Every colorful outfit Notre Dame head coach Niele Ivey wears on the sidelines is a reflection of who she is on and off the court.
“I always want to look elegant, classy, but strong, powerful [and] confident because that’s who I am,” Ivey said. “The way that I look is the way that I feel about myself.”
Ivey is among several Black female coaches in women’s college basketball who consciously choose their sideline fashions to display personal style, express their personalities, project confidence and inspire their players.
“I think that’s something that as I’m standing in front of my team, you know, they always love when [coaches] dress up because it shows, you know, a different side of us,” Ivey said. “I know that everybody’s watching, so I always want to make sure that I’m appropriate, but I’m also showing the elegance of who I am.”
Ivey’s outfits start as a blank canvas inside her home with model Julie Henderson, her former teammate at Notre Dame and best friend of two decades. At least once a month, Henderson flies from New York to South Bend, Indiana, to help Ivey select styles for upcoming games. When Henderson is booked and busy, Ivey consults another New York-based stylist.
“I’m lucky I have my best friend that was my roommate [and] teammate. She’s helping me a lot, and I hired a stylist to kind of give me some extra pointers this year,” Ivey told Andscape. “So I think I’m going to try to show my feminine side a little bit more [and] my personality. I love fashion. I love beautiful clothes. I love beautiful things.”
While Ivey completes a long day of team practices and film review, Henderson organizes Ivey’s closet and sets out clothes for Ivey to try on after work, pieces Henderson collects from New York and buys online that she believes Niele might love. Ivey and Henderson collaborate to create styles that fit Ivey’s feminine chic style, and during their bedroom runway sessions, they also brainstorm multiple ways to wear a blazer, blouse or skirt.
“My first thing [is] the color scheme and then it’s kind of like a vibe and energy. So this year, I’m going to try to plan out more games in advance. I don’t mind patterns, but I think I like bold colors and sometimes I like bright colors. I kind of like showing my femininity a little bit more,” Ivey said. “I will say that that would probably be my beginning stage of understanding and learning fashion. I’m big on if I feel good in the clothes.”
The styling sessions occasionally result in disagreements.
“I want to push her because she’s uncomfortable with some things … and we have actually heated debates. [She says] ‘I’m not ready for that.’ [I tell her] ‘But you can be.’ We actually do get into little fights about it,” Henderson said.
“I’m gonna make her try [clothes] on. And she may not take them, but I really like to push her and then see where she wants to go because she doesn’t always know until she tries it on.”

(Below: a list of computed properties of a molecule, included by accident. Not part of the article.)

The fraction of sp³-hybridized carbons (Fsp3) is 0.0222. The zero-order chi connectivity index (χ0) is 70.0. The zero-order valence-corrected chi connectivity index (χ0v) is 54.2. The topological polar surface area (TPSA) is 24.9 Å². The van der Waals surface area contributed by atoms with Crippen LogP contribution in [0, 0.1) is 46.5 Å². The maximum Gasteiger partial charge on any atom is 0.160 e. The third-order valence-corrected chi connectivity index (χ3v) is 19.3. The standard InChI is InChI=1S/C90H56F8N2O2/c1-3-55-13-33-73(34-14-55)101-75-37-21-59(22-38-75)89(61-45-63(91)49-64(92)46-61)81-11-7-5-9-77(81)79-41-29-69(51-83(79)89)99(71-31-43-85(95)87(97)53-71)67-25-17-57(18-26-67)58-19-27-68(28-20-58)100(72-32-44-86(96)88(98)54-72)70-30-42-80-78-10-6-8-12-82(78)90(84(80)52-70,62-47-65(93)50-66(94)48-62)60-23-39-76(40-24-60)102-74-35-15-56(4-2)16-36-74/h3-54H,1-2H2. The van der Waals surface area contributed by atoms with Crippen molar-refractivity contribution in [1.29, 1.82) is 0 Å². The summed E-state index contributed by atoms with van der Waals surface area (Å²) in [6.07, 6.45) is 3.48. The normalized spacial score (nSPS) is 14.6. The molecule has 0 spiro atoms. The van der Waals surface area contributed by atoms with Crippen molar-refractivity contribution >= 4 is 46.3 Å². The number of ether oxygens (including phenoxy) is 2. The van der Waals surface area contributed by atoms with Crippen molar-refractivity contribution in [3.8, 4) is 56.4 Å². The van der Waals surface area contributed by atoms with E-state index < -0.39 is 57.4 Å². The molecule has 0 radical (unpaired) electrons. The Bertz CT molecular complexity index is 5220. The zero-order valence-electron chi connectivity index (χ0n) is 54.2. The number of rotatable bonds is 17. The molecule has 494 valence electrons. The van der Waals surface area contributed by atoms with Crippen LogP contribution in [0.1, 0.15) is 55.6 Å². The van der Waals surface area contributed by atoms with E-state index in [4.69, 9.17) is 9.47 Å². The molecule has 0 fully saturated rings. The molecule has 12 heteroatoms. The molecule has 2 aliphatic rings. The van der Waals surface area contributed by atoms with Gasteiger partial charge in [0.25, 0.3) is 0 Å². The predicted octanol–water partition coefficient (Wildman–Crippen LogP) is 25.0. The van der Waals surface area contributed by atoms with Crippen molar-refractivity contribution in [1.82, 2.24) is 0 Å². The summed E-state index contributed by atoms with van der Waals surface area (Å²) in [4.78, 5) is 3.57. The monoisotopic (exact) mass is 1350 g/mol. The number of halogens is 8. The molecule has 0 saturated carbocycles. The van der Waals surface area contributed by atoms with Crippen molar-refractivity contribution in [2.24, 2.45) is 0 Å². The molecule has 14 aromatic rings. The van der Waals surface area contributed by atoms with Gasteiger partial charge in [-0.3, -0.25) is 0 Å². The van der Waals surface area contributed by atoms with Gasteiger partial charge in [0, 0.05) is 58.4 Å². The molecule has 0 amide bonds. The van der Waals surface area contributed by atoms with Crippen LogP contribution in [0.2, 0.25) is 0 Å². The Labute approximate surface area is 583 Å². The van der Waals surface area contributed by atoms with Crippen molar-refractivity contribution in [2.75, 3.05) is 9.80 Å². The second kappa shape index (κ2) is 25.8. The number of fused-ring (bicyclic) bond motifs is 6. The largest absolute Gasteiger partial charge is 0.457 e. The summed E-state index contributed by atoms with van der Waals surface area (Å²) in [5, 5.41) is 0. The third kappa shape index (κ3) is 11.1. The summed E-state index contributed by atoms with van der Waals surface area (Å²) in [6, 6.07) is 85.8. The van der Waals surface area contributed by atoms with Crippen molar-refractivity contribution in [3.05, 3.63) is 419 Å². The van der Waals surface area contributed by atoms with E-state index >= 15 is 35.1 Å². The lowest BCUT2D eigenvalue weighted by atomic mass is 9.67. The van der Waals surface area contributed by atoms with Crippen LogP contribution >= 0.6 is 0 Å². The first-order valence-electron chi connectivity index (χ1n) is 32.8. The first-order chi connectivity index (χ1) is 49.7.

While planning outfits Ivey and Henderson are careful to stay away from rival teams’ colors. Ivey’s color palette largely has featured Notre Dame’s primary colors, navy blue and gold, and she has filtered in numerous shades of green as well. This season Ivey has sported a gold blouse, a mint green suit and a Kelly green blazer on the sidelines.
The emphasis on gold represents where Ivey wants to take the Irish this season.
“It’s gonna be lots of color, lots of power suits, lots of gold. [Ivey’s] mindset is national championship,” Henderson said. “I think part of her power and part of her magic is getting dressed in her power suits, in her battle suits. I want her clothes to enable her to do all that she [needs to] on the court. And when she walks into the gym, you can feel her. I want her clothes to really empower her and embody all that she is and all that she’s becoming.
“Fashion is a great way to really embody the women that you are being in that moment, [and] I love watching Niele discover more and more of who she is.”
Ivey’s sideline style caught the attention of Jackson State head coach Tomekia Reed, who draws her fashion inspiration from Ivey and another top coach in women’s college basketball.
“Niele Ivey, years ago, she started making dresses on the sidelines so popular and so accepted and so sexy. She’s the one that I watched, and I was like, ‘You know what, it’s time to wear some dresses.’ So I started wearing dresses after watching what she did for dresses on the sideline,” Reed said. “Dawn Staley is my new [inspiration] who I like to look at on the sideline. She wears trendy, high fashionable outfits.”
Reed, who dresses herself, describes her style as classy and trendy. Her usual go-to clothing choices include pencil skirts, knee-length dresses and double-breasted blazers – all choices she believes exude strength and power as head coach at a historically Black college.
“I want people to say when they see me on a sideline and how I portrayed myself that I am a strong Black woman who never gave up. I am a strong Black woman with a lot of fight. I am a woman who’s fighting for a difference,” Reed said. “When they see me, I want them to think professional, classy and a lady who has amazing expectations, who is a force for success and by any means gets it done.”
She prefers to mix traditional business attire such as blazers and skirts with designer brands. When the Tigers advanced to the Southwestern Athletic Conference championship game last year, Reed was wearing Burberry – a black shirt and a Burberry plaid skirt. For Jackson State’s NCAA Tournament matchup against LSU last year Reed decided to wear something to stand out: a two-piece Versace set with a black short-sleeved top and matching skirt. Reed’s rationale behind her outfit was to look as good as LSU head coach Kim Mulkey, who is known for her vibrant and multicolored styles.
The game set the bar for Reed’s sideline outfits this season.
“I don’t have a stylist. After we played LSU in the entire Versace outfit that I chose, a lot of people have been holding me to that standard. So before big games, I get DMs [direct messages]. ‘OK, Coach, what are we wearing next week? What are we wearing this game?’” Reed said. “So now it’s like everybody has an expectation. So now I do prepare ahead of time what I want to wear on the sidelines.”